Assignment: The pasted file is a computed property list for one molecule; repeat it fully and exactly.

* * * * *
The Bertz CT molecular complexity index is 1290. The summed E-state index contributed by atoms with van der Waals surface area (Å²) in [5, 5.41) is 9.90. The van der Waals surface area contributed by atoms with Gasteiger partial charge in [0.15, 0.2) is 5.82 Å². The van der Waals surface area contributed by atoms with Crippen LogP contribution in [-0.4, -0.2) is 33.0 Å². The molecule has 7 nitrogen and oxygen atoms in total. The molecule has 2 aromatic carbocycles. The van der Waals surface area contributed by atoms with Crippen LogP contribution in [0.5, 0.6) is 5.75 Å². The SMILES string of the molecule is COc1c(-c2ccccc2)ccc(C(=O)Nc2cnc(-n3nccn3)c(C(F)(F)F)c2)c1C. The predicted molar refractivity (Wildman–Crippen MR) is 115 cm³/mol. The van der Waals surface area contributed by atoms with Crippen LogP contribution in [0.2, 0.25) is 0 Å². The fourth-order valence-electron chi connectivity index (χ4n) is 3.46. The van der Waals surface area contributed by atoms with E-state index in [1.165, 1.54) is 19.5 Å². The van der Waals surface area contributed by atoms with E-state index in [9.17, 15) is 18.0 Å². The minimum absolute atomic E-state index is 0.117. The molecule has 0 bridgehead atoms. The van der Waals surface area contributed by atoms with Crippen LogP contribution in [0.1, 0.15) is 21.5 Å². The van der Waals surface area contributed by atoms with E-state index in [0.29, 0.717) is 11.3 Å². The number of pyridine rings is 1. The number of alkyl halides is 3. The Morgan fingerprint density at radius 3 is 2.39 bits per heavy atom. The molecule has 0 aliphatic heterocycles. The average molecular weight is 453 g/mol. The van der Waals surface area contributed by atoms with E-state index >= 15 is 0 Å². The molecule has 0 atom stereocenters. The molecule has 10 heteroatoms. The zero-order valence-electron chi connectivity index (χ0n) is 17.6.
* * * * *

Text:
The Bertz CT molecular complexity index is 1290. The summed E-state index contributed by atoms with van der Waals surface area (Å²) in [5, 5.41) is 9.90. The van der Waals surface area contributed by atoms with Gasteiger partial charge in [0.15, 0.2) is 5.82 Å². The van der Waals surface area contributed by atoms with Crippen LogP contribution in [-0.4, -0.2) is 33.0 Å². The molecule has 7 nitrogen and oxygen atoms in total. The molecule has 2 aromatic carbocycles. The van der Waals surface area contributed by atoms with Crippen LogP contribution in [0.5, 0.6) is 5.75 Å². The SMILES string of the molecule is COc1c(-c2ccccc2)ccc(C(=O)Nc2cnc(-n3nccn3)c(C(F)(F)F)c2)c1C. The predicted molar refractivity (Wildman–Crippen MR) is 115 cm³/mol. The van der Waals surface area contributed by atoms with Crippen LogP contribution in [0.2, 0.25) is 0 Å². The fourth-order valence-electron chi connectivity index (χ4n) is 3.46. The van der Waals surface area contributed by atoms with E-state index in [1.165, 1.54) is 19.5 Å². The van der Waals surface area contributed by atoms with E-state index in [9.17, 15) is 18.0 Å². The minimum absolute atomic E-state index is 0.117. The molecule has 0 bridgehead atoms. The van der Waals surface area contributed by atoms with Crippen LogP contribution in [0.1, 0.15) is 21.5 Å². The van der Waals surface area contributed by atoms with E-state index in [0.29, 0.717) is 11.3 Å². The number of pyridine rings is 1. The number of alkyl halides is 3. The Morgan fingerprint density at radius 3 is 2.39 bits per heavy atom. The molecule has 0 aliphatic heterocycles. The average molecular weight is 453 g/mol. The van der Waals surface area contributed by atoms with E-state index >= 15 is 0 Å². The molecule has 0 atom stereocenters. The molecule has 10 heteroatoms. The zero-order valence-electron chi connectivity index (χ0n) is 17.6.